Guided Tour Archipel

The Archipel area in The Hague is worthwhile a visit. Large mansions and small courtyards within a short distance of each other. And two interesting and beautifully designed cemeteries. 

What’s up

During this guided tour through the Archipel district in The Hague I will tell you about this interesting 19th century extension to the city. I will show you the buildings and tell you about the architecture and the people that lived and worked here. Or are buried at the cemeteries. 

Jacqueline Alders

your tour guide

During a guided tour through The Hague I will tell you about the origins of the city, its architecture, the people who lived there and the events that took place. I do so with great enthusiasm and I will take your interests into account. Because each group is different, each guided tour is a unique experience!

Duration

2 hrs. / 1,5 hrs.

Costs

€15,= / €13,50 per person – minimum 6 persons. If you do the walk with fewer than 6 persons you will pay for 6

Starting point and finish

Can be arranged

Language

English

Archipelbuurt

Extend the experience

You can combine this walk with lunch, tea, drinks or dinner in one of the intimate cafes. I will gladly give you advice in this matter.

To schedule the walk ‘Archipel’ in The Hague’, please provide the following information (or call me + 31 6 31 64 87 07):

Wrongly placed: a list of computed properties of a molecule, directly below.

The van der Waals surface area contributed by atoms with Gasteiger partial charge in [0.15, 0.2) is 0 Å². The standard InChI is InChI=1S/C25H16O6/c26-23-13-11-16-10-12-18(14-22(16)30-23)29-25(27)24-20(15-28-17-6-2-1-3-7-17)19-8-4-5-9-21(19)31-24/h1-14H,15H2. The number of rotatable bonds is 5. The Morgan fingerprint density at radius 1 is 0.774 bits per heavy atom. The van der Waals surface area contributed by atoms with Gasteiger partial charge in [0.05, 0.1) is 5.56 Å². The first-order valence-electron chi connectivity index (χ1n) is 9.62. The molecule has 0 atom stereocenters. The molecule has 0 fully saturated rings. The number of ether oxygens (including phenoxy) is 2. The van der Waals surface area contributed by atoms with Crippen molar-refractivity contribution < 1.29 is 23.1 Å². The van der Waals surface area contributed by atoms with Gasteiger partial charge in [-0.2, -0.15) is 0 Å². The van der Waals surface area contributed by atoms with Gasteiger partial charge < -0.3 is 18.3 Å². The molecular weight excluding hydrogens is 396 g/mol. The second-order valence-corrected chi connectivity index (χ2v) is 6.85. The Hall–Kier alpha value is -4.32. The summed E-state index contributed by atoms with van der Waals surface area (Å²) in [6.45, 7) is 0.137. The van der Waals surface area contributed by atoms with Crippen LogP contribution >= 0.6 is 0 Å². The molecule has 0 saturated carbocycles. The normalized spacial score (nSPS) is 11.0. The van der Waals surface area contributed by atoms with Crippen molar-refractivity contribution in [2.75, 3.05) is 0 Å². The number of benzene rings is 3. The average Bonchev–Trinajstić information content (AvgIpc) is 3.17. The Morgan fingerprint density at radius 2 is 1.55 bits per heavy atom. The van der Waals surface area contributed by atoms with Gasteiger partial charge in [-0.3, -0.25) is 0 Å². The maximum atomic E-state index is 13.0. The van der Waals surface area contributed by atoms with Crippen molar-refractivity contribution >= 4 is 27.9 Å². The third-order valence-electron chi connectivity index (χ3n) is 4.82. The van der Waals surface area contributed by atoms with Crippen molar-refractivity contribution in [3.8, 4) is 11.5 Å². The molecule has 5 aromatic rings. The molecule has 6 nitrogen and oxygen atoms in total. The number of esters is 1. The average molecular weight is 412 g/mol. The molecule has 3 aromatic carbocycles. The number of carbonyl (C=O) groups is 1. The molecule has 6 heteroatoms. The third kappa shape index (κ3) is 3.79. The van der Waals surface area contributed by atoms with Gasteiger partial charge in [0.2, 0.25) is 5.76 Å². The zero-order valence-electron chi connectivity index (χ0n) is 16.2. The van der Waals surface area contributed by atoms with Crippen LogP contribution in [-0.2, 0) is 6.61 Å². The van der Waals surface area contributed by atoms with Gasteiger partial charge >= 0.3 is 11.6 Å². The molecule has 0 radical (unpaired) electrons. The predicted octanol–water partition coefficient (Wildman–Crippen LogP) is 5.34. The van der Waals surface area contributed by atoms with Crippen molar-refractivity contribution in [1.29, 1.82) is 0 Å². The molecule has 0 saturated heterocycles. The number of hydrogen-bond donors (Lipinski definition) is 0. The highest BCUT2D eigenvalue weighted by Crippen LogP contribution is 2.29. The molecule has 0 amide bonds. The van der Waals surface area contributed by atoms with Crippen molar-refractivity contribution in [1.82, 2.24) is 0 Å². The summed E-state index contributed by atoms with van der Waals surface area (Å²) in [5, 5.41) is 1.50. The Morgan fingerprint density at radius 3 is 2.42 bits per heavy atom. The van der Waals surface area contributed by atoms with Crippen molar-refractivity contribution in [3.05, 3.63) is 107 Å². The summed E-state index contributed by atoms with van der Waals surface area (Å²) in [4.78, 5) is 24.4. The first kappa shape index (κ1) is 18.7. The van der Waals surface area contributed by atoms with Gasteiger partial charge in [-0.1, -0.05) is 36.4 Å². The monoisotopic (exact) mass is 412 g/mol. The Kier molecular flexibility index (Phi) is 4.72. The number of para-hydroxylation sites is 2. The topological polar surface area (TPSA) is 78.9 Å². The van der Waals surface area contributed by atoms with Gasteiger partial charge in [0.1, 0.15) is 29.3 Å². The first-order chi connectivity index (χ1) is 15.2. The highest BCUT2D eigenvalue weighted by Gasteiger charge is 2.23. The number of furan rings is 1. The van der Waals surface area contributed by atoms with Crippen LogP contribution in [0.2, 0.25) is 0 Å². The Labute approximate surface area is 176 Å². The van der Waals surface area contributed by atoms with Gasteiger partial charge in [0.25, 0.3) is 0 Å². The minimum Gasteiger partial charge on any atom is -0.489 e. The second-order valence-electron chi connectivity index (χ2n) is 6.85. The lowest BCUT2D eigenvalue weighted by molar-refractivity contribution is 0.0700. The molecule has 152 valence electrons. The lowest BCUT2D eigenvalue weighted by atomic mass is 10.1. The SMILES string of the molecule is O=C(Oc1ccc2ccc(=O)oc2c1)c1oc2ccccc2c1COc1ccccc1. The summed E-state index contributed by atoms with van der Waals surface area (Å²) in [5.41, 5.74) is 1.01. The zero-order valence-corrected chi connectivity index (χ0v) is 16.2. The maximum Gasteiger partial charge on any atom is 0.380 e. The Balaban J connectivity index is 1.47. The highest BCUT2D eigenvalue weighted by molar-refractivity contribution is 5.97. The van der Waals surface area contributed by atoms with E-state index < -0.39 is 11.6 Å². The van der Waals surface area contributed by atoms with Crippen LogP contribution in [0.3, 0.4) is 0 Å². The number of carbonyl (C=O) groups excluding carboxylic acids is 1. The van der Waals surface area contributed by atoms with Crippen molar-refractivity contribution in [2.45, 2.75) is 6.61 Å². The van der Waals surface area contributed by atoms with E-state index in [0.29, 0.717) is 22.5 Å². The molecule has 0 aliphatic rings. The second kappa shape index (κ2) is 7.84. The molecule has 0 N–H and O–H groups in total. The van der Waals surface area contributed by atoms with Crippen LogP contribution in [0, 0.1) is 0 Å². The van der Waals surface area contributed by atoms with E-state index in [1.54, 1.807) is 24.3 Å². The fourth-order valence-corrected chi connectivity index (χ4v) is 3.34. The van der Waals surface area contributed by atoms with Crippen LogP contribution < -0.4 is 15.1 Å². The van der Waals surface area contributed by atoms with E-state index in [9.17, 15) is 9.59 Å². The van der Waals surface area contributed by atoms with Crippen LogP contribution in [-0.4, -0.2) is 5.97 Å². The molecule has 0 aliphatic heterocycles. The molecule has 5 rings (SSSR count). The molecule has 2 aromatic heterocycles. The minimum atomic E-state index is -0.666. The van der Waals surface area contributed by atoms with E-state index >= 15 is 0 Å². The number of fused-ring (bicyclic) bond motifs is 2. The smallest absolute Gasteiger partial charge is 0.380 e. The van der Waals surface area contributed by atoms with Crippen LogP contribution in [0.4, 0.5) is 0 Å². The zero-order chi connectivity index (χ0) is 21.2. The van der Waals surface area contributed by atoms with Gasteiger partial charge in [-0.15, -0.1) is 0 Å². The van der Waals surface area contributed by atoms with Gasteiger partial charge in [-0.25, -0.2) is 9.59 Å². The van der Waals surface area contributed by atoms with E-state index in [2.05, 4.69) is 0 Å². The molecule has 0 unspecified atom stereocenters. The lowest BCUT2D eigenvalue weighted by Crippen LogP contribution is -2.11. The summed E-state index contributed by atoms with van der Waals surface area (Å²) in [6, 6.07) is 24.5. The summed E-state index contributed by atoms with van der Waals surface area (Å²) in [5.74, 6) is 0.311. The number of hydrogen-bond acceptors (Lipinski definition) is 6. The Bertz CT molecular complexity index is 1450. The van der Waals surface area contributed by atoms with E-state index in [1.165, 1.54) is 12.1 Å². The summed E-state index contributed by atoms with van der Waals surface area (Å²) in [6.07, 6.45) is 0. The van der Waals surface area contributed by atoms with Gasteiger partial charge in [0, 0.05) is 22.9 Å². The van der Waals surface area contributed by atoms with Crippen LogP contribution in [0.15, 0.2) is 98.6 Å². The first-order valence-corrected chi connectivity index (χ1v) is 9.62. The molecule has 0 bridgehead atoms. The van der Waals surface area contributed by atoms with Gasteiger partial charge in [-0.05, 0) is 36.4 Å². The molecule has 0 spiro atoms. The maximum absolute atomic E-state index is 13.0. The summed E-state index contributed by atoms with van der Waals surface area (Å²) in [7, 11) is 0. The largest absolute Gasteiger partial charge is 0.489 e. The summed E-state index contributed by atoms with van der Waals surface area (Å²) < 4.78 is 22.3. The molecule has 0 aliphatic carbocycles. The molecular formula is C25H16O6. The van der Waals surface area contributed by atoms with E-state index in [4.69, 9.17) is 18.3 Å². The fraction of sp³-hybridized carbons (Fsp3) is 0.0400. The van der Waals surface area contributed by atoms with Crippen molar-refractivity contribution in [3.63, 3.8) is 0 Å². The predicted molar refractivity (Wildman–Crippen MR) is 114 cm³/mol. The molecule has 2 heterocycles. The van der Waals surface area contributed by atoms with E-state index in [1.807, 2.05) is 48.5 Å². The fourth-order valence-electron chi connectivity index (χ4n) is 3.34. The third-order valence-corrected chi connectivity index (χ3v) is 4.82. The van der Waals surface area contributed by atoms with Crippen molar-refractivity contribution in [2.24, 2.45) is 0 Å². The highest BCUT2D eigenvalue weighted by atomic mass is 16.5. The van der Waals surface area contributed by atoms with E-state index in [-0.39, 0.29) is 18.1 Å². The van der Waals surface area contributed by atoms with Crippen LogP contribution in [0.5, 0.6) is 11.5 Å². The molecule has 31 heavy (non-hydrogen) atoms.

What others experienced:

Joshua
The Hague - Archipel

My family has lived in the Archipelbuurt for three years, and we never even knew what was across the street – in our case, a hofje! Jacqueline is a thoroughly knowledge guide. It was a privilege to learn about the origins of our home and daily environment – how else would I have known that the block of flats down the road used to be an army barracks, or that the residential neighbourhood near the church used to be used to catch migratory birds? Why do people even catch migratory birds? Luckily, with Jacqueline, all of these questions – and more – were fielded expertly. There's something reassuring, rooting, in understanding that the architect who built the houses down the street also built the Passage. Or that the Anglican church was built because the RAF (accidentally) bombed the old one. History suddenly catches up with the present, until every day you are walking through a living museum. You do not know a city until you know who built it. And you don't know who built it until you are guided through The Hague..